In a recent Texas property division case, an ex-husband appealed a final divorce decree on the basis of five issues. The case arose when a couple married in 1992. The wife filed for divorce in 2013, claiming the husband had cheated on her. She asked for a disproportionate share of the marital estate due to fault for the marriage breaking up, as well as a disparity in the spouses’ earning power and their ability to support themselves.
The husband filed a general denial and counterclaim and also asked for a disproportionate share of the marital estate. The lower court granted the divorce on the ground of adultery. The husband was awarded as separate property an undivided interest in a funeral home business, the land on which it was located, and two adjacent tracts. The wife was also awarded an undivided interest in the funeral home, the land, and the adjacent land. The lower court awarded her the marital home and an insurance check as well. The husband asked for findings of fact and conclusions of law. None were filed, and he didn’t file a notice of past due findings.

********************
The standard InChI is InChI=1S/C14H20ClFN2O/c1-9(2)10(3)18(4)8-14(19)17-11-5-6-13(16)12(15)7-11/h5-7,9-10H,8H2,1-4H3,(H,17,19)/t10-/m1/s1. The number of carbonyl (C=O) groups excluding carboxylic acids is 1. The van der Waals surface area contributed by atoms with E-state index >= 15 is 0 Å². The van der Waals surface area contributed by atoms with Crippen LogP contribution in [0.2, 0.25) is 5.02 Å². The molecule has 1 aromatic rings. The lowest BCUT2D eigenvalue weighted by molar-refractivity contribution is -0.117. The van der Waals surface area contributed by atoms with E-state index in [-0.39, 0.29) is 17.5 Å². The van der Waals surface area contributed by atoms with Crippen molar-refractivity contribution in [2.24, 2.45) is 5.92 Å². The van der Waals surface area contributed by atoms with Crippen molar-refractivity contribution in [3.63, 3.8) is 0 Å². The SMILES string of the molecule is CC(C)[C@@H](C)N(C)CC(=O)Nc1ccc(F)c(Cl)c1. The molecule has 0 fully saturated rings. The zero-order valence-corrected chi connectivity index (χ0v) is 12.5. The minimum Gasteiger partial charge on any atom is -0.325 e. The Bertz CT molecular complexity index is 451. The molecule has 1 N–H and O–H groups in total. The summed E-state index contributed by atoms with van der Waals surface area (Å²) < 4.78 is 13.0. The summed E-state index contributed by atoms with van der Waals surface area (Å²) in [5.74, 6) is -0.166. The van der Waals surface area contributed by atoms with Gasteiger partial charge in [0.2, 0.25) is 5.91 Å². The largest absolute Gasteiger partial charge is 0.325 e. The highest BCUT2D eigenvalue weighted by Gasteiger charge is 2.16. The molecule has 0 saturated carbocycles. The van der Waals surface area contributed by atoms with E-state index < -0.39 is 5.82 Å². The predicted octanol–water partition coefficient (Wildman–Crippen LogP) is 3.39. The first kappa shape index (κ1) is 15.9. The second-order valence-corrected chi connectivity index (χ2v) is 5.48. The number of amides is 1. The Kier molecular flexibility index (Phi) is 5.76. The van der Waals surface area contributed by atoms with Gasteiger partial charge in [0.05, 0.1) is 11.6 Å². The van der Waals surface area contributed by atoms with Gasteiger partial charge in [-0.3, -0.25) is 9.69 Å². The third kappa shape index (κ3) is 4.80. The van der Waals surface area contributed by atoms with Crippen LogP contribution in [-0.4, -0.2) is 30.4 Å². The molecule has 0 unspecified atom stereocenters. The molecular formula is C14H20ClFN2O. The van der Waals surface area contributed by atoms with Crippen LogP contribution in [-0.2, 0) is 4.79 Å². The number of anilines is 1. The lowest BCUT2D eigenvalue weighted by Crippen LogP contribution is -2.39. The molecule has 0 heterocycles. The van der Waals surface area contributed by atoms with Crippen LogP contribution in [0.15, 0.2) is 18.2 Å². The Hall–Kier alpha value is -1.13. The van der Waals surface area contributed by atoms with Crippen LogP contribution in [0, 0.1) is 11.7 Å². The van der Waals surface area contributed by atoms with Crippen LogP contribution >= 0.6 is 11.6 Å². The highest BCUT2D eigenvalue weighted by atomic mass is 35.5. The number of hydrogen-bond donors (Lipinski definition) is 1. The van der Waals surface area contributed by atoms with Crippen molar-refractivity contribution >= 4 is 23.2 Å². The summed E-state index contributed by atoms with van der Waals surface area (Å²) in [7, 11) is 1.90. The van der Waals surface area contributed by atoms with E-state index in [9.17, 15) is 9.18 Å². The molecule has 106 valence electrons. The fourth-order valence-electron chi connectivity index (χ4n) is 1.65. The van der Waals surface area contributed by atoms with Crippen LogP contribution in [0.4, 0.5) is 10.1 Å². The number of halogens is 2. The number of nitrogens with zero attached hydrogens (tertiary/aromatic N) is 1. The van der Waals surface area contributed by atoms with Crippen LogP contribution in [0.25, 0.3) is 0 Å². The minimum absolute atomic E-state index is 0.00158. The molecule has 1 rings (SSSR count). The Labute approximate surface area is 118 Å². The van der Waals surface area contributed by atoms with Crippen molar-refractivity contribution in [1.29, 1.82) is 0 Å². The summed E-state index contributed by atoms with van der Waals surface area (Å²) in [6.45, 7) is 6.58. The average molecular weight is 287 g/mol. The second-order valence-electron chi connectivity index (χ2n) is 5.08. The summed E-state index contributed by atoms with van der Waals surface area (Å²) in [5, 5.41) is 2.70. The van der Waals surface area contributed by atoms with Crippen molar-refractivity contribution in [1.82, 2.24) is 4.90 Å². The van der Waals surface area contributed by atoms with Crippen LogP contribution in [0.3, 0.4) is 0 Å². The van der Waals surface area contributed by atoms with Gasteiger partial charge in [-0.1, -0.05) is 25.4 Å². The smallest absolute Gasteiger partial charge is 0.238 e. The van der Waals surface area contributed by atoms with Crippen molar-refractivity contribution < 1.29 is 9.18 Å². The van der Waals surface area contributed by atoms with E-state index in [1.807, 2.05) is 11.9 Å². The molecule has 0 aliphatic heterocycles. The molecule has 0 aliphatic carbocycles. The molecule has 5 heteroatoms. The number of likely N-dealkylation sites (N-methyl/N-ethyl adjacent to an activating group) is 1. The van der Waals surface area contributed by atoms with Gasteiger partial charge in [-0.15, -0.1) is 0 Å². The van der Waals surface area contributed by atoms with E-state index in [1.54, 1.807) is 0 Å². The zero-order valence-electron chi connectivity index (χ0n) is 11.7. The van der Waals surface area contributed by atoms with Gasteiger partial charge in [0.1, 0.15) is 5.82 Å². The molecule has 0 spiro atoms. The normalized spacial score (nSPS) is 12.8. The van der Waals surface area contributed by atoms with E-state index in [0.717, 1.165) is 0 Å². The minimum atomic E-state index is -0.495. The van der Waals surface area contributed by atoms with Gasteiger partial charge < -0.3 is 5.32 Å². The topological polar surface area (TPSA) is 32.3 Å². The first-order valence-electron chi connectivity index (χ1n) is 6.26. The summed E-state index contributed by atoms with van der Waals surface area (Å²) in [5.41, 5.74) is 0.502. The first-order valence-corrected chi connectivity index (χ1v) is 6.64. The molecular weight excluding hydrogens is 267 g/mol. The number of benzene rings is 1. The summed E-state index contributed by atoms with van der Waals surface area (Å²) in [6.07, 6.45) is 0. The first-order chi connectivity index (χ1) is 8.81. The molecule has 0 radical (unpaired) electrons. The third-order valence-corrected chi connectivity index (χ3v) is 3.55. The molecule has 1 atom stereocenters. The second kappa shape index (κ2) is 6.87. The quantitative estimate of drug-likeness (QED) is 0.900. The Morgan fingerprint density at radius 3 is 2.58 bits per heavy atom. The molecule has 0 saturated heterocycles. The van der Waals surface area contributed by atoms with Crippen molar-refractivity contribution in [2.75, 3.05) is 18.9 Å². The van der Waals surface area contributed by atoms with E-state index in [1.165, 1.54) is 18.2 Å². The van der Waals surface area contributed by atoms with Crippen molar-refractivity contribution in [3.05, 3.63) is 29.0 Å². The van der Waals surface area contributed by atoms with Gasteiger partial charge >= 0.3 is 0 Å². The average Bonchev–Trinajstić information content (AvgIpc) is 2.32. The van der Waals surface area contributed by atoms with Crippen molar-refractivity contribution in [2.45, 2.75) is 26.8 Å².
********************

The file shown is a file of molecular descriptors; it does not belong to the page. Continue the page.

He appealed. The appellate court explained that during a divorce, the court must order a division of the estate in a way that is just and right with due respect to each party’s rights under Texas Family Code section 7.001. The appellate court found it should reverse a property division ruling only if the mistake materially affected the lower court’s just and right division of property.